The Africa We Ought to Know

New thematic galleries that are part of Reimagining the People’s Collection broaden representations and narratives within the Museum. In the reinstallation the ancient Egyptian collection is adjacent to the galleries of African arts. Connecting them is The Africa We Ought to Know, an exciting new interpretive space. I asked two curators to describe artworks they are excited to reimagine in this new gallery.
Egyptian, Relief Fragment Featuring a Ka Priest, Old Kingdom, Dynasty 3–6, circa 2686–2181 BCE, limestone with traces of red pigment, H. 11 1/4 × W. 9 × D. 1 1/2 in., Purchased with funds from the bequest of Sarah A. Maxwell in memory of Hugh Edgar Maxwell, Emily Turner Maxwell, and Sarah Ann Maxwell

Caroline Rocheleau, Curator of Ancient Collections

The multiplicity, diversity, and interconnectivity of religious practices on the continent is one of the themes explored in The Africa We Ought to Know. Relief Fragment Featuring a Ka Priest expresses ancient Egyptians’ keen awareness of human fallibility. The deceased’s survival in the afterlife rested partially on the integrity of the ka priest (servant of the soul), who brought daily offerings to feed the departed’s ka. Carved images and associated hieroglyphs were imbued with such power that their presence on tomb walls ensured that provisions were magically offered, should all else fail.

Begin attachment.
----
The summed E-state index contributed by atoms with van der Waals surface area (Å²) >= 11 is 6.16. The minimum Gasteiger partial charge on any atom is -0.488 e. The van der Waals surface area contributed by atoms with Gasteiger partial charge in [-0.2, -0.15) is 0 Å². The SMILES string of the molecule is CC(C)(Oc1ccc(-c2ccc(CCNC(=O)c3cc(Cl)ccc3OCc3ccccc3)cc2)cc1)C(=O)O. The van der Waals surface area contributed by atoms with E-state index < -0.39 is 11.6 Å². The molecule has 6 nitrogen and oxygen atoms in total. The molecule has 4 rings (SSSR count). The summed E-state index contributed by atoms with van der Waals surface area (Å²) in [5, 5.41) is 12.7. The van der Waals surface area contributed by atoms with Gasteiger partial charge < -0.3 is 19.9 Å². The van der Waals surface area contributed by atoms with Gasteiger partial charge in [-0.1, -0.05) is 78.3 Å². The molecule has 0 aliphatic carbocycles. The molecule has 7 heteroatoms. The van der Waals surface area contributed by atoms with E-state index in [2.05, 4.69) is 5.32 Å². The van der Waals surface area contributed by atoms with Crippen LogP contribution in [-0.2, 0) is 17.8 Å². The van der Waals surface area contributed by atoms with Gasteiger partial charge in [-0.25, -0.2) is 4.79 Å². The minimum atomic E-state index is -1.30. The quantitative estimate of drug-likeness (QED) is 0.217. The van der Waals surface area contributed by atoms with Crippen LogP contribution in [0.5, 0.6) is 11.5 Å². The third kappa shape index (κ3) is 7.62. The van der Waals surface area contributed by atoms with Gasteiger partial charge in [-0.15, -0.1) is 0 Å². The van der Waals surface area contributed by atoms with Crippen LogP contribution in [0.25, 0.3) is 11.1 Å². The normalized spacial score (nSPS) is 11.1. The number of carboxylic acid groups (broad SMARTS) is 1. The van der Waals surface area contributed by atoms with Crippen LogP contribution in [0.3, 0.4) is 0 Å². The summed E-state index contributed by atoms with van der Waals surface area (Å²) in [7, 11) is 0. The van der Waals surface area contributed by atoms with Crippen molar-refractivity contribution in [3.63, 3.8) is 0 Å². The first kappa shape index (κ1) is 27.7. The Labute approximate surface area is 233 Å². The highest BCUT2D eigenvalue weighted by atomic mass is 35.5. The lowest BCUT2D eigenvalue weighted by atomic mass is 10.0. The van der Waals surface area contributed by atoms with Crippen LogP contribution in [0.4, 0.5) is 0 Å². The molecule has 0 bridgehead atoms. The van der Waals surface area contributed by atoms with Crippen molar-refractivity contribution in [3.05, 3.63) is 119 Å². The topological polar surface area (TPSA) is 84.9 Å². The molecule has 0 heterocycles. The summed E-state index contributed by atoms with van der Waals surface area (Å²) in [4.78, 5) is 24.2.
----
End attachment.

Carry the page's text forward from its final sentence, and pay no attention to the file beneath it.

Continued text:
Coptic artist, Egypt (possibly Minya), Crucifixion Triptych, circa 1940s–50s, tempera and gold leaf on wood panel, H. 23 1/8 × W. 22 5/8 × D. 2 1/8 in., Purchased from a Coptic Christian family in Shubra, Cairo, 1960s–70s, Gift of Dr. R. T. K. Scully

Amanda M. Maples, Curator of Global African Arts

Similarly, a 20th-century Coptic Christian icon incorporates the power of words and images. Above the cross a triangle symbolizing the Holy Trinity features the eye of Horus (Ra?)—a powerful protective symbol in ancient Egypt. Given Christian symbolism of the all-seeing God, it is fitting imagery. Figures are identified in Arabic, and the name of the hill upon which Jesus stands—Golgotha—is visually indicated. In both Latin and Aramaic, Golgotha means skull. This blending of languages and iconography highlights global connectivity. The fusing of diverse beliefs and practices remains a constant feature of African culture today.

See more objects in this gallery on NCMA Learn.

Picture of Laura Napolitano
Laura Napolitano is an editor at the North Carolina Museum of Art.

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